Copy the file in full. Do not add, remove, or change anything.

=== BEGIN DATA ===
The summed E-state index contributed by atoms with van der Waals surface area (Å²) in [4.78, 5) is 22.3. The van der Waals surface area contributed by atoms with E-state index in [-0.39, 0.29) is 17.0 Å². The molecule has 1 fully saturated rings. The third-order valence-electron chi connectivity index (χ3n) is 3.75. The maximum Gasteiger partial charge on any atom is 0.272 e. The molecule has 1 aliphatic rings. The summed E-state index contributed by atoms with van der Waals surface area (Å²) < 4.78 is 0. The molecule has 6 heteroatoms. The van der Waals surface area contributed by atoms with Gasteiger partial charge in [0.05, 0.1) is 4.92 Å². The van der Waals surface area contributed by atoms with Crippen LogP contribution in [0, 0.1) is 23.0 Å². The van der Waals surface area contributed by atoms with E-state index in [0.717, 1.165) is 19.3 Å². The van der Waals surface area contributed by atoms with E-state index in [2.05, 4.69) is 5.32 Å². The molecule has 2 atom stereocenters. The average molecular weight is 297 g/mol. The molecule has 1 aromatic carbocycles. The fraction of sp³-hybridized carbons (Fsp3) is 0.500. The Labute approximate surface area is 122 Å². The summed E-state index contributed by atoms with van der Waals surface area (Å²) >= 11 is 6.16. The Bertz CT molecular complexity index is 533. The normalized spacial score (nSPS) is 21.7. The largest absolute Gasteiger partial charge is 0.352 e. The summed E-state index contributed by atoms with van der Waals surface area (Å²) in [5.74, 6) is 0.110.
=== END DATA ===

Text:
The summed E-state index contributed by atoms with van der Waals surface area (Å²) in [4.78, 5) is 22.3. The van der Waals surface area contributed by atoms with E-state index in [-0.39, 0.29) is 17.0 Å². The molecule has 1 fully saturated rings. The third-order valence-electron chi connectivity index (χ3n) is 3.75. The maximum Gasteiger partial charge on any atom is 0.272 e. The molecule has 1 aliphatic rings. The summed E-state index contributed by atoms with van der Waals surface area (Å²) < 4.78 is 0. The molecule has 6 heteroatoms. The van der Waals surface area contributed by atoms with Gasteiger partial charge in [0.05, 0.1) is 4.92 Å². The van der Waals surface area contributed by atoms with Crippen LogP contribution in [0, 0.1) is 23.0 Å². The van der Waals surface area contributed by atoms with E-state index in [0.717, 1.165) is 19.3 Å². The van der Waals surface area contributed by atoms with E-state index in [2.05, 4.69) is 5.32 Å². The molecule has 2 atom stereocenters. The average molecular weight is 297 g/mol. The molecule has 1 aromatic carbocycles. The fraction of sp³-hybridized carbons (Fsp3) is 0.500. The Labute approximate surface area is 122 Å². The summed E-state index contributed by atoms with van der Waals surface area (Å²) >= 11 is 6.16. The Bertz CT molecular complexity index is 533. The normalized spacial score (nSPS) is 21.7. The largest absolute Gasteiger partial charge is 0.352 e. The summed E-state index contributed by atoms with van der Waals surface area (Å²) in [5.74, 6) is 0.110.